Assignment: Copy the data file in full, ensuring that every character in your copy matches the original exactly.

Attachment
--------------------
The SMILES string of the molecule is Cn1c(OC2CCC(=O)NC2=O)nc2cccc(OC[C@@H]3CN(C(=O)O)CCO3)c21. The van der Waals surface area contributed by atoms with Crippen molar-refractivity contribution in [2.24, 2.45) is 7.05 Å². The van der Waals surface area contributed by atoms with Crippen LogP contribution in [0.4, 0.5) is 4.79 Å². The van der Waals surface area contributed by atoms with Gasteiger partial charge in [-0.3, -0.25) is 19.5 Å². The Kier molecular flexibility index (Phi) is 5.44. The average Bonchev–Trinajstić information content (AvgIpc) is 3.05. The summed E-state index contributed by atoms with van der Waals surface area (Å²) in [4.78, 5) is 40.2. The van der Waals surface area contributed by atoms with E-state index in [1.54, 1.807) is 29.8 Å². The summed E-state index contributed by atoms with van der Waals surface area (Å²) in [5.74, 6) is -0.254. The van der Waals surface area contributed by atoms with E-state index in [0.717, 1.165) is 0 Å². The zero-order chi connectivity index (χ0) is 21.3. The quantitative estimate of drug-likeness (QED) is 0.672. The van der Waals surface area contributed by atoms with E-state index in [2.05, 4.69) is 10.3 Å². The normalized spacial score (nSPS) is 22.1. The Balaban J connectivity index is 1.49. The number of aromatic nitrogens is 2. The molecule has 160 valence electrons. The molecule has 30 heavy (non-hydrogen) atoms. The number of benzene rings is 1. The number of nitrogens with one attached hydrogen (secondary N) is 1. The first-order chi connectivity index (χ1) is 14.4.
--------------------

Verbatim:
The SMILES string of the molecule is Cn1c(OC2CCC(=O)NC2=O)nc2cccc(OC[C@@H]3CN(C(=O)O)CCO3)c21. The van der Waals surface area contributed by atoms with Crippen molar-refractivity contribution in [2.24, 2.45) is 7.05 Å². The van der Waals surface area contributed by atoms with Crippen LogP contribution in [0.4, 0.5) is 4.79 Å². The van der Waals surface area contributed by atoms with Gasteiger partial charge in [-0.3, -0.25) is 19.5 Å². The Kier molecular flexibility index (Phi) is 5.44. The average Bonchev–Trinajstić information content (AvgIpc) is 3.05. The summed E-state index contributed by atoms with van der Waals surface area (Å²) in [4.78, 5) is 40.2. The van der Waals surface area contributed by atoms with E-state index in [1.54, 1.807) is 29.8 Å². The summed E-state index contributed by atoms with van der Waals surface area (Å²) in [5.74, 6) is -0.254. The van der Waals surface area contributed by atoms with E-state index in [0.717, 1.165) is 0 Å². The zero-order chi connectivity index (χ0) is 21.3. The quantitative estimate of drug-likeness (QED) is 0.672. The van der Waals surface area contributed by atoms with E-state index in [2.05, 4.69) is 10.3 Å². The normalized spacial score (nSPS) is 22.1. The Balaban J connectivity index is 1.49. The number of aromatic nitrogens is 2. The molecule has 160 valence electrons. The molecule has 30 heavy (non-hydrogen) atoms. The number of benzene rings is 1. The number of nitrogens with one attached hydrogen (secondary N) is 1. The first-order chi connectivity index (χ1) is 14.4.